It was the middle of a Friday afternoon, and the week was coming to an end. I was looking forward to a weekend off. My next patient, 11-year-old Mark, came in with a chief complaint of cough, sneezing and just feeling horrible for around four days. He woke up with a fever and, according to mom, his eyes were looking red. He appeared ill; his eyes were glazed over and a bit bloodshot. He had a noticeable brassy cough. As I began to get the history, mom interjected, “I just noticed that Mark has a rash...it wasn’t there this morning”.
Mark was sitting in the chair, looking peaked with his hair going in every direction. His temperature was 102.1 degrees, and cheeks were flushed. It seemed to be quite an effort to get up on the examining table as he said every part of his body hurt. Taking off his shirt I noticed the rash mom was talking about. It looked like the beginnings of a rash, not yet well defined or specific for a particular disease. It simply looked like a “viral “ rash. This raised my curiosity.
Systematically I did my exam of Mark to be sure nothing was missed. He could move his neck freely, eliminating my concern about meningitis. The eyes were slightly red, but not a true conjunctivitis. The eardrums were normal; his throat was beefy red but without any pus pockets on the tonsils. Strep throat was a possibility, I thought, but the rash wasn’t the typical sandpapery kind found with strep. He did have some enlarged lymph nodes in his neck, but they weren’t too impressive. Although he did have a brassy cough, the lungs were clear, thus, pneumonia was not likely. The rest of the exam was entirely normal. I went down the list of possible diagnoses in my mind, and nothing fit. Re-examining Mark was to no avail.
A strep test and a test for mononucleosis were administered, both of which were negative. This came as no big surprise since these did not fit our set of findings. It was possible that Mark had a “non-specific” virus, but I was uncomfortable with this diagnosis. It seemed that he had something specific, unclear as yet. I explained to mom that it was certain Mark did not have a serious illness, and time would sort it out. I wanted Mark to be seen the next day, even if he was miraculously recovered. Mom promised to bring him in. Since I was not going to be in the office the next day my partner who was on call and WOULD be in the office came to examine Mark with me. We went over the history together, and checked Mark from head to toe. We came to the same conclusion. Mom was given explicit instructions about what to do for Mark’s symptoms, and was told any changes she should be alarmed about and what to call us for. She was comfortable with this.
The next morning I got a call from my partner. “I thought you’d like a follow-up on Mark,” he said in an excited voice. “He’s got classic measles. He doesn’t even look like the same boy I saw yesterday.” Apparently Mark’s fever had shot up during the night; his cough worsened and the rash became very pronounced. When he was seen in the office the temperature was now 103.6 degrees. The rash was all over his trunk and around the face and neck. Very large lymph nodes were in his neck and behind his ears. What clinched the diagnosis, however, were grayish-white dots that looked like little grains of sand on a red base located on the inside of his cheeks just opposite his lower molars. These “Koplick spots” are pathognomonic for measles, meaning you don’t find these in any other illness. They are fleeting and only last from 12-18 hours. It just so happened that they were present when my partner re-examined Mark; thus cinching the diagnosis.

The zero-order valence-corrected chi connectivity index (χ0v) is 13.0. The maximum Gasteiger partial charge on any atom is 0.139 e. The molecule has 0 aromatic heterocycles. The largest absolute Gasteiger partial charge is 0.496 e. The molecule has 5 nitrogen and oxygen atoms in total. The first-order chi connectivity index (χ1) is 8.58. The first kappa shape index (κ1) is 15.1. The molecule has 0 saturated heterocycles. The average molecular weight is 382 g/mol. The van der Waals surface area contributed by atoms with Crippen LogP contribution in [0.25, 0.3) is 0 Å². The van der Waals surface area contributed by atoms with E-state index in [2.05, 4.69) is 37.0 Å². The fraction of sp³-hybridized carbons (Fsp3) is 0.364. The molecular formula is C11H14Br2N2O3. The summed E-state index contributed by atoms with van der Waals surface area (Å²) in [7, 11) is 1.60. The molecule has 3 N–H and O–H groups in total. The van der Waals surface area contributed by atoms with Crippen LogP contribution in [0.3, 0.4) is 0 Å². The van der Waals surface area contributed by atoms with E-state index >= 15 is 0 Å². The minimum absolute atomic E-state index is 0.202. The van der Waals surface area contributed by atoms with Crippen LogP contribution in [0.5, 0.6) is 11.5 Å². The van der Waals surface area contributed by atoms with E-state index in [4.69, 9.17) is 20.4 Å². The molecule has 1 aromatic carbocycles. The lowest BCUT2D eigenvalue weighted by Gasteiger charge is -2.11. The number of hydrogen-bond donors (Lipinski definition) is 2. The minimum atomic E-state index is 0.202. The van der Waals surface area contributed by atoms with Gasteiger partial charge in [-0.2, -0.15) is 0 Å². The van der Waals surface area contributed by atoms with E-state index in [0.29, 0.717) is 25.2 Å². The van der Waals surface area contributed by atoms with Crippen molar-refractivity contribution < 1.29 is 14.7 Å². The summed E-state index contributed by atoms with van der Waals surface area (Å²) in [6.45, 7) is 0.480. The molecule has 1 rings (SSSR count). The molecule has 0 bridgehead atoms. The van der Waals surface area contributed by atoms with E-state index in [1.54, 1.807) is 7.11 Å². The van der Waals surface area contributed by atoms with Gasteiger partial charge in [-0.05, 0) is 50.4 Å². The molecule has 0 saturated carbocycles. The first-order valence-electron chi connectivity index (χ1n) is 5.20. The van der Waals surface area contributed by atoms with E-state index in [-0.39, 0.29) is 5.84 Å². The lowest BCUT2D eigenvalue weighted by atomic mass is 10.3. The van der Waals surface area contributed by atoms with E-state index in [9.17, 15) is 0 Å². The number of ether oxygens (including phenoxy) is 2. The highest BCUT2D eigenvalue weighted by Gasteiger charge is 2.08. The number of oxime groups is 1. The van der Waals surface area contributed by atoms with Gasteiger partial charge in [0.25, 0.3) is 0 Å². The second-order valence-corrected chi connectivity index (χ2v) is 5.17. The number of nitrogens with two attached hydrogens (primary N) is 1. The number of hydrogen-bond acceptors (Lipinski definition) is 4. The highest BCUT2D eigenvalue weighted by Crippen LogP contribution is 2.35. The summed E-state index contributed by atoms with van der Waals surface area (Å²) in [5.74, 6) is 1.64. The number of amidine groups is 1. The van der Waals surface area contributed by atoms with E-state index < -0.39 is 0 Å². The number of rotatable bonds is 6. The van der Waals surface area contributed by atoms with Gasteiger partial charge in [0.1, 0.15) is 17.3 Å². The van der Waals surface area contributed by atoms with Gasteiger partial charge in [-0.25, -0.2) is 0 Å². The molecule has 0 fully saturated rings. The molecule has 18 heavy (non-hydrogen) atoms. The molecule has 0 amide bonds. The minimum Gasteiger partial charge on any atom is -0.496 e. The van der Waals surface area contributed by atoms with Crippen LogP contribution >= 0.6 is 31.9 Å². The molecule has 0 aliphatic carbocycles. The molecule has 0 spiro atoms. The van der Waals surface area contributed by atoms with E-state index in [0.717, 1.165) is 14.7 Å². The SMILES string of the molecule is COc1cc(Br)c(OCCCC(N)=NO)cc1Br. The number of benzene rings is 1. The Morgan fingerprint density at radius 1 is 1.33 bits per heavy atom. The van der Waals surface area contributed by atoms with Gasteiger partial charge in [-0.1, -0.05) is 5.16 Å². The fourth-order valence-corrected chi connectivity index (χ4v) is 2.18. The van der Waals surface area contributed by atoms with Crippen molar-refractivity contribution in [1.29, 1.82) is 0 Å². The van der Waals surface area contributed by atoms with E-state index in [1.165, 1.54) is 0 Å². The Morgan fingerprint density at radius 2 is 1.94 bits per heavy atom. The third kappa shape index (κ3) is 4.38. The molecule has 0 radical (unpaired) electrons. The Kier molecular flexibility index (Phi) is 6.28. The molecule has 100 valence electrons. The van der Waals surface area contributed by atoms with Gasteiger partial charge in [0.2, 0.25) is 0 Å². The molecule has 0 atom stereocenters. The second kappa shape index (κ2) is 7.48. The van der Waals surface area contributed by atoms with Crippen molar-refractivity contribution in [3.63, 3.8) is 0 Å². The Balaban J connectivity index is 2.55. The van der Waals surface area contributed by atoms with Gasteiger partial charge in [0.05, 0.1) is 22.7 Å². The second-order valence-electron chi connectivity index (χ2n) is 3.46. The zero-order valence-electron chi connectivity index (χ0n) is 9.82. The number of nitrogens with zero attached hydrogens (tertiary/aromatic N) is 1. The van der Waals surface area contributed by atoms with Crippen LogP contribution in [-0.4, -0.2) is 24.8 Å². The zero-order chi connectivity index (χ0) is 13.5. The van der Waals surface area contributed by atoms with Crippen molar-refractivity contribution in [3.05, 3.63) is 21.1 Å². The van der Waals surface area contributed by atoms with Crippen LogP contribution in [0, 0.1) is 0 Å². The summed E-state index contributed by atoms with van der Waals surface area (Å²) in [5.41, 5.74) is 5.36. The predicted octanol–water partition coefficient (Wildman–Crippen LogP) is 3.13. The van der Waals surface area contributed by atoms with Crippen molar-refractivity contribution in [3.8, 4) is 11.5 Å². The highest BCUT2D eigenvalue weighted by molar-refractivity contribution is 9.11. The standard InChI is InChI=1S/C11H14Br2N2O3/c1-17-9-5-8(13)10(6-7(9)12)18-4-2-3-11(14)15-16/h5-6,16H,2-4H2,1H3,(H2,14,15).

Mark did fine and by five days was looking and feeling pretty much back to normal. The question now was, why should Mark get measles? It turned out that he did receive his MMR (measles-mumps-rubella) at one year of age, as is the standard of care. But he did not get the second MMR, which is now given at five years of age and is a requirement to enter kindergarten in most states. When Mark began school, the MMR could be given at five or ten years. Being so healthy, he hadn’t had a physical for a few years. His mom thought he’d get the MMR before junior high school.
So why did Mark get measles after receiving the vaccine? The MMR is a good vaccine, certainly as good as any that are available. As with most “good” vaccines, it is about 94-96% successful. That means that 94-96 out of 100 recipients will be protected...4-6 out of a hundred won’t. The second MMR, therefore, is NOT a booster shot. It is merely given to capture, or pick up, the remaining 4-6% who did not mount a permanent protective response with the one MMR.
This was reported to the Public Health Department as required by law. Mark’s sister did receive two MMR’s, as they were needed to enroll in school. Fortunately for mom and dad, both were born before 1957 and did not need the vaccine. It is felt that anyone born before 1957 either has had measles or has natural protection from passive immunity.
Mark’s case was fascinating because measles is now a rare disease, thanks to the vaccine. It is not uncommon for a pediatric resident to complete a full three-year residency and never see a case. Mark was relatively lucky because he had a fairly average case. Measles can be a devastating disease, especially for the younger patients. It can have serious complications such as pneumonia, myocarditis (inflammation of the heart) or encephalitis.